Larry “The Easton Assassin” Holmes vs. “Big” George Foreman, Who Wins?

By Boxing News - 04/24/2023 - Comments

By Ken Hissner: Former world champions Larry “The Easton Assassin” Holmes and “Big” George Foreman were in negotiations to fight back on January 23, 1999, when Foreman pulled out due to the promoter, Roger Leavitt, could not secure financing in a timely manner after losing one of the major financial backers.

Leavitt had already given Foreman a $1 million dollar advance on his $10 million purse and Holmes $400,000 on his $4 million purse. Those deposits were nonrefundable.

Foreman, 76-5 with 68 knockouts, hadn’t fought in over a year and was pushing 50. Holmes, 66-6 with 42 knockouts had stopped James “Bonecrusher” Smith, 44-16-1, six months previously and was already 50. Foreman was coming off losing a disputed decision to former champion Shannon “The Cannon” Briggs in his last fight.

Holmes, as usual, was shooting his mouth off, blaming Foreman for pulling out. He was also most likely mad because Foreman was making two and a half times as much. What he didn’t seem to realize it was Foreman who was the crowd pleaser, being a big puncher, while Holmes, with his football straight arm jab setting up his opponents, playing it safe, wasn’t. While Foreman stayed retired, Holmes would go on to win his next and final two fights.

In November of 2000, stopping former champion Mike “Hercules” Weaver, 41-17-1, and in his final fight in July of 2002 coming off the canvas to decision Eric “Butterbean” Esch, 65-2-3. If “Butterbean” had Holmes down, you can just imagine what would happen when Foreman hit him. Granted, it was suspected “Butterbean” stepped on the foot of Holmes, but still, it was an official knockdown.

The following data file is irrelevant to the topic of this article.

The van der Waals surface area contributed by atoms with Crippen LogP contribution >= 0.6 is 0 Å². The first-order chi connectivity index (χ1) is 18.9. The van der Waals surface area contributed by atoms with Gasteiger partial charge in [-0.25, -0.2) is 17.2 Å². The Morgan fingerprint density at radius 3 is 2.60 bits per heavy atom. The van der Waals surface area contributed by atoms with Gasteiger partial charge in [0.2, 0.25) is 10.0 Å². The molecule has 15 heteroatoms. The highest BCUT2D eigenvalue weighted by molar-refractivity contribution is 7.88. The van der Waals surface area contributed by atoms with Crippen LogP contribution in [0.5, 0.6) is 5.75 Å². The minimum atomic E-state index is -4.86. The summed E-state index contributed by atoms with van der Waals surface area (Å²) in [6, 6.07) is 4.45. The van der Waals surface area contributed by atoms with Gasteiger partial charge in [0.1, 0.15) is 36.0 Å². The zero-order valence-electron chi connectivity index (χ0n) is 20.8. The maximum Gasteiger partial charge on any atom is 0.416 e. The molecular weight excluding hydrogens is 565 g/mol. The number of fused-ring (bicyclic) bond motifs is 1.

Typical move on the part of Holmes fighting a known “4 round fighter” who only had one eight rounder, besides all four rounders in his seventy previous fights. On his record, being made to fight his first ten rounder Holmes probably figured he’d wear him down, stopping him late in the fight.

I remember when Holmes, 44-0, as champion, had a non-title fight stopping former world champion “Smokin” Joe Frazier putting his son Marvis, 10-0, in for what “a payday?” It only took him 2:57 to stop the younger Frazier and to add insult to injury, said, “That’s for the whippings your daddy gave me in the gym!”

Well, both got a nice payday without throwing a punch, with Foreman walking away with $1 million and Holmes $400,000. Not bad, huh?

What do you think would have happened prime time to prime time between Holmes and Foreman? Holmes by decision or Foreman by knockout? Foreman only let eight of his losing opponents go the distance, while Holmes had only been stopped once, and that by “Iron” Mike Tyson in a mismatch.